December 2, 2006

SEE, THE NEOCONS THINK IT WAS ABOUT THEM:

A Perfect Failure: The Iraq Study Group has reached a consensus (Robert Kagan & William Kristol, 12/11/2006, Weekly Standard)

[A]fter nine months of deliberation and an unprecedented build-up of expectations that these sages would produce some brilliant, original answer to the Iraq conundrum, the study group's recommendations turn out to be a pallid and muddled reiteration of what most Democrats, many Republicans, and even Donald Rumsfeld and senior military officials have been saying for almost two years. Thus, according to at least six separate commission sources sent out to pre-spin the press, the Baker-Hamilton report will call for a gradual and partial withdrawal of American forces in Iraq, to begin at a time unspecified and to be completed by a time unspecified. The goal will be to hand over responsibility for security in Iraq to the Iraqis themselves as soon as this is feasible, and to shift the American role to training rather than fighting the insurgency and providing security. The decision of how far, how fast, and even whether to withdraw will rest with military commanders in Iraq, who will base their determination on how well prepared the Iraqis are to take over. Even after the withdrawal, the study group envisions keeping at least 70,000 American troops in Iraq for years to come.

Failure? It's what a sovereign Iraq has asked for. Why liberate them if we weren't going to respect them? Like all intellectuals, the neocons care more about their idea of Iraq than about the real thing.

Meanwhile, the Realists refuse to be outdone: A 1991 Kurdish Betrayal Redux? (Najmaldin Karim, December 2, 2006, Washington Post)

[T]he Iraq Study Group has shunned America's closest allies in Iraq, the Kurds, out of ideological prejudice. It's not just that the pro-American Kurds make it difficult to argue that Iraqis all hate Americans, thereby obliging troop withdrawals. The Kurds make 'realists' and Sunni Arab advocates nervous; the evidence of Kurdish suffering is irrefutable and it is hard for the United States to walk away from the victims of genocide.

The Kurds also attest to the 'realist' betrayal of Iraq in 1991. As Coalition Forces were breaking the back of Saddam's army from the air, President George HW Bush's public suggestion to Iraqis, "to take matters into their own hands and force Saddam Hussein, the dictator, to step aside," encouraged Kurdish and Shiite uprising against the Baathist regime. George H.W. Bush and Baker provided no support and tens of thousands of Shi'a and Kurdish Iraqis were slaughtered in reprisal once the regime regrouped.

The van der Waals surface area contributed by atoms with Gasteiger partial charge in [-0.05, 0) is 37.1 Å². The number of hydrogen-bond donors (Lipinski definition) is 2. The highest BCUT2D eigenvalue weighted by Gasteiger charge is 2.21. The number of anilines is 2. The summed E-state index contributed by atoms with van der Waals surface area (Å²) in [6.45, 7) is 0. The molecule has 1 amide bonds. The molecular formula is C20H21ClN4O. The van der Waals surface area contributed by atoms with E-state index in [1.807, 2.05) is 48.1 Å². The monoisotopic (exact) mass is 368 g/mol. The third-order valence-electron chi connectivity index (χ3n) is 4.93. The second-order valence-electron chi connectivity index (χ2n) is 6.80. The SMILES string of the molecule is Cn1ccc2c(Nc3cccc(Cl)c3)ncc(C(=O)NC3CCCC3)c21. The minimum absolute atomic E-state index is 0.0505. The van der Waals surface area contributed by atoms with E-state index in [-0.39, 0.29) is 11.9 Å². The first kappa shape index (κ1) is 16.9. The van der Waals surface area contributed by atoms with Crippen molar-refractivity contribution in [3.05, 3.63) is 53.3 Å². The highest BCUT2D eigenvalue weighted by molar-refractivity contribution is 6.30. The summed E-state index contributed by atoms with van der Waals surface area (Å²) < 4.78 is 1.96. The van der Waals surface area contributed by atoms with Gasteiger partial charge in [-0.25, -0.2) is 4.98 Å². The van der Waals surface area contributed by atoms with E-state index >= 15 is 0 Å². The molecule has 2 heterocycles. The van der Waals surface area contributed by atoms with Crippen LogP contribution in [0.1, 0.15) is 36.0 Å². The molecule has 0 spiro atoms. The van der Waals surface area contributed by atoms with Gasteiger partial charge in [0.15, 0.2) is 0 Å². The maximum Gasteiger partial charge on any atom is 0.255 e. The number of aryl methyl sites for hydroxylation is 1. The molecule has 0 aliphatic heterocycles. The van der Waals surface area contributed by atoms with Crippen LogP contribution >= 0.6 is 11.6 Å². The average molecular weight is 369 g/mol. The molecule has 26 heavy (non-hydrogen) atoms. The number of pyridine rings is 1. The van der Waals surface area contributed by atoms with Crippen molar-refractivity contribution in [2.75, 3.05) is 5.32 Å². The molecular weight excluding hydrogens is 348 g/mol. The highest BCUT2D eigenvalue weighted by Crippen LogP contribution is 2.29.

The last truly 'realist' administration in United States history only intervened after considerable public pressure following shocking CNN images of Kurdish refugees, and after Turkey resisted accepting thousands of refugees. Even then, the intervention was mitigated. A safe haven was set up for the Kurds, but little was done for the Shiites beyond the "no-fly zone" in southern Iraq, in which Saddam's almost non-existent air force was not allowed to fly but where Iraqi attack helicopters were.

Having suffered so much under the rule of the largely Sunni Arab Baathist regime, Iraq's Kurds and Shiites want a decentralized state. Yet the Iraq Study Group, and its many "experts" has already dismissed the notion of establishing three autonomous ethnic-religious regions in Iraq, a proposal promoted by Senator Joe Biden and emeritus president of the Council on Foreign Relations, Leslie Gelb. Biden and Gelb's proposal is profoundly respectful of the Iraqi democracy, as such a plan would be legal under the 2005 constitution that nearly 80% of Iraqis voted for.

Of course, why would a panel that has spent more time talking to America's enemies, Syria and Iran, than America's allies, the Iraqi Kurds, care about the democratic wishes of the people of Iraq?

Posted by Orrin Judd at December 2, 2006 12:07 PM
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